| The submerged fruit and vegetable processing unit of Bihar Agriculture University in Bhagalpur on Wednesday. Picture by Amit Kumar |
The availability of potable water has taken a hit in Bhagalpur town because of the rising level of the Ganga.
On Tuesday evening, Barari waterworks, the water treatment plant situated on the riverbank, came in the line of the rising water level and one of the two pump stations stopped functioning. The plant supplies drinking water to more than half the population of Bhagalpur town.
“Closure of one of the pump stations at the Barari waterworks has led to a crisis of potable water. Both the machines fetch water from the Ganga, which is then collected in reservoirs. After being processed in the treatment plants, 38 lakh gallons of water is supplied daily to the town through the underground pipe network. At present, with one of the pumps functioning, we have the capacity to supply only 19 lakh gallons water daily in the morning,” said superintendent of Barari waterworks Hareram Choudhary.
Pump operator Sintu Kumar said: “If the water level in the town rises by another 2-3cm, the second pump would also stop functioning.”
On Wednesday, the Ganga was at 34.5m from the riverbed against the danger mark of 33.68m. Divisional commissioner Minhaj Alam said efforts are on to find alternative arrangements to restore water supply to the town. Engineers of the water resources department have also started to take counter measures to fight the large-scale soil erosion around the Barari waterworks.
Kailu Sardar, chief engineer, water resources, Bhagalpur division, said: “The water level of the Ganga has not risen since Tuesday night, but we apprehend an increase of another 3-5cm in the coming 24 hours.”
Floodwater has also affected the Kiul-Sahibganj loop section of Eastern Railway. The water current has damaged some parts near Lohapool, a railbridge, near Bariarpur station in Munger.
Ravinder Gupta, divisional railway manager, Malda, said: “Boulders have been placed on the railway tracks near Bariarpur. Soil testing (to find the position of the submerged soil under the railway tracks) in places where the water level has reached near the tracks is also on. Train drivers have been instructed to maintain 30kmph speed in the flood-affected areas to avoid any untoward incident.”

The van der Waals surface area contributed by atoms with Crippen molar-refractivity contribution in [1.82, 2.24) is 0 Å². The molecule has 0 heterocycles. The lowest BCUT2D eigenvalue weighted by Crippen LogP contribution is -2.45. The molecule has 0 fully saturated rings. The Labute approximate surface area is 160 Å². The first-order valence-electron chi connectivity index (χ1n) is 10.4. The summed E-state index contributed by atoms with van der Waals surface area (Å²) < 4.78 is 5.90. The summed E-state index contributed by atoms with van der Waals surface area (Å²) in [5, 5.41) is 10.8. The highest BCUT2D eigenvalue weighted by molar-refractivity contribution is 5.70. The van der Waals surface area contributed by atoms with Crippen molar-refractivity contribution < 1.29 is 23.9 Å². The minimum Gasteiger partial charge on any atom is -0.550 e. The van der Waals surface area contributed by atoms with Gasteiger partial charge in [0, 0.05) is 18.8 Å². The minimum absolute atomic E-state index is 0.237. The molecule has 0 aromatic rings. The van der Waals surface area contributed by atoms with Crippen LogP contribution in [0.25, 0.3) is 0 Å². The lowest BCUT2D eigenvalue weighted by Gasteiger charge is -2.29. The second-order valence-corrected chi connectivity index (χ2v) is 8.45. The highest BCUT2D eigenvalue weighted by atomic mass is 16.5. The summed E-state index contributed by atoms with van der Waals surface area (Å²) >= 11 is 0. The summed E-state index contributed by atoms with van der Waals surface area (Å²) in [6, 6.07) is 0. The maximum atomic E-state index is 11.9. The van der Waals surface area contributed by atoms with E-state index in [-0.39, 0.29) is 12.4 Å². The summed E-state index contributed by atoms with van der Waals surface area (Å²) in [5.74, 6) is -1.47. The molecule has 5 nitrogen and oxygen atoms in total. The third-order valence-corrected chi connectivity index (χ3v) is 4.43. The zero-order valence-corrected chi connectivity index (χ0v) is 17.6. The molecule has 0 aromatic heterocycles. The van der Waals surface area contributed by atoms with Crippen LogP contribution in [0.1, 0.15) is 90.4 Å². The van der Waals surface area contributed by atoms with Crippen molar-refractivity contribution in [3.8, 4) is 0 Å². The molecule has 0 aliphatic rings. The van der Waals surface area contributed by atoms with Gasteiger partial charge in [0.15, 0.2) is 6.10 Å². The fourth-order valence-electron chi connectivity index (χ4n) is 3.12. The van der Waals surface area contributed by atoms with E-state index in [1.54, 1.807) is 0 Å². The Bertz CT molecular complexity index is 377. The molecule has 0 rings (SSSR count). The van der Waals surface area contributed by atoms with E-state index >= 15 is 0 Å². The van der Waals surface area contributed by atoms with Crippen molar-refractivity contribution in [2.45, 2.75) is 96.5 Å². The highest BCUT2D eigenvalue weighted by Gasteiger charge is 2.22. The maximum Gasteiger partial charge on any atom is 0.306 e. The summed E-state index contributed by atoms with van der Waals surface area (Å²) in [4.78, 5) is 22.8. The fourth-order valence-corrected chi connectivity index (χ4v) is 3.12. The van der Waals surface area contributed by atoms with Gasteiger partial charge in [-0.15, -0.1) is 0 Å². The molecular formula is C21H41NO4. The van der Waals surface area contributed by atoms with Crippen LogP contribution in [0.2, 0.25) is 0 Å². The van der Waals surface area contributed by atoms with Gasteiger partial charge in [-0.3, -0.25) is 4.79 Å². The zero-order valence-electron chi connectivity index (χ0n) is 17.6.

Damage to parts of the National Highway 80 near Bhabnathpur in Bhagalpur district has disrupted road connectivity between the district headquarters and Akbarnagar. Connectivity between Maoist-affected Haveli Kharagpur and the Munger district headquarters have also snapped.
In Munger on Wednesday, the Ganga was recorded at 39.82m (from the riverbed) against the danger mark of 39.33m. The Munger administration has imposed Section 144 of the CrPC on the ghats to avert any untoward incident.
Apart from hitting road connectivity and potable water supply, the rising floodwater has inundated vast parts of the Bihar Agriculture University, Sabour, causing loss to research work at the varsity.
The floodwater has submerged the food processing unit, horticulture department, tissue culture laboratory, farmhouses and some of the greenhouses on the campus. Vice-chancellor M.L. Choudhary said: “At least 17-18 varieties of high-breed paddy saplings, including of aerobic rice (a new way of growing rice in non-submerged condition in aerated soils) and maize, have been damaged. We cannot resist nature’s fury. The actual loss to the varsity cannot be calculated because all items such hybrid seeds meant for the farmers have been lost.”